British horse racing is coming to terms with the loss of one its most respected administrators following the death of Sir Tristram Ricketts the morning of Nov. 7. Ricketts was 61.
Ricketts, the chief executive of the Horserace Betting Levy Board, was diagnosed with pancreatic cancer in August but continued to work in his role while undergoing treatment. The HBLB collects the levy on bookmakers’ profits relating to horse racing in Great Britain and distributes the money to racing, supplying more than half of prize money.
Said levy board chairman Robert Hughes: “Many of us within the racing and betting industries will feel that Tristram’s death robs us of not just a great professional colleague, but a real and dear friend. That is a true testament of his stature.”
Educated at Winchester School and Magdalen College, Cambridge, Ricketts began his professional life working in the Greater London Council, where he became personal assistant to the leader, Desmond Plummer. Ricketts followed Plummer to the levy board in 1974 as assistant principal officer and remained within the organization until 1993, filling the positions of deputy secretary (1976-79), secretary (1980-84), and chief executive from 1984.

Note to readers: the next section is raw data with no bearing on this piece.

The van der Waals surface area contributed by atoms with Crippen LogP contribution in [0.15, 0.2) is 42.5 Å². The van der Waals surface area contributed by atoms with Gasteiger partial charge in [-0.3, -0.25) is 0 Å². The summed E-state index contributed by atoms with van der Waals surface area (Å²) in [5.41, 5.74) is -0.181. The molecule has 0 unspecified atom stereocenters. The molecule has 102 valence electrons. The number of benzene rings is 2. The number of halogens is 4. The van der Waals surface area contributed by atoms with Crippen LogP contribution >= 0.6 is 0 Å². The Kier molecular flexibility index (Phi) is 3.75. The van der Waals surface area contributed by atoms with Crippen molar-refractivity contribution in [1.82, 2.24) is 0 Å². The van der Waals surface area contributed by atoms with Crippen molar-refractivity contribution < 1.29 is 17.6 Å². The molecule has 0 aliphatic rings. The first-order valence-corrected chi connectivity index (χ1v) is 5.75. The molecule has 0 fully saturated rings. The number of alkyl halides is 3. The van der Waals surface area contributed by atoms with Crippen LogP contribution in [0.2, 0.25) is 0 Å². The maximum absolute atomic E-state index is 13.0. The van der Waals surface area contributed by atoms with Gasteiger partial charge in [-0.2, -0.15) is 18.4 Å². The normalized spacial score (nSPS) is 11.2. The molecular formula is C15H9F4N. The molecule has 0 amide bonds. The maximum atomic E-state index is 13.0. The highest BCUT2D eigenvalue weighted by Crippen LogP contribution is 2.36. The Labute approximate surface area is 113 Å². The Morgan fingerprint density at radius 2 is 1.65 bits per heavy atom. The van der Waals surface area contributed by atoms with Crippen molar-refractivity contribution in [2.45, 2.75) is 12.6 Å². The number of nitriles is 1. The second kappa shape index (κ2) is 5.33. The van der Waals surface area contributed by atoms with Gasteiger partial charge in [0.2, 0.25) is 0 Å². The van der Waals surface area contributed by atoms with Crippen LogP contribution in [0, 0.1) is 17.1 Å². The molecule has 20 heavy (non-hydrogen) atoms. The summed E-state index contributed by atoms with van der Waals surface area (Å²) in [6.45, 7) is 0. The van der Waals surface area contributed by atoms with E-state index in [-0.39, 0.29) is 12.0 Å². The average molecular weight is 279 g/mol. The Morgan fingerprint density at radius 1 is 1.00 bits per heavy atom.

He left the levy board in 1993 to take on the role of chief executive of the newly formed British Horseracing Board, which took over British racing from the Jockey Club. Ricketts gained widespread respect and support within racing, but in 2000, BHB chairman Peter Savill appointed outsider Chris Reynolds as chief executive, and Ricketts was moved to the new post of secretary general.
Having played a key roll in the planned transformation of the BHB into the British Horseracing Authority, Ricketts returned to the levy board as chief executive in 2005.
Ricketts was well known around the world, and he included among his roles vice president of the International Federation of Horseracing Authorities and chairman of the European Pattern Committee.
Louis Romanet, director-general of France Galop, said Ricketts “was a part of international racing for many years and was a true gentleman. He was kind and sensible and always a pleasure to work with. He always tried to prevent any disputes that can happen at international meetings and had such marvelous charm. We will greatly miss him.”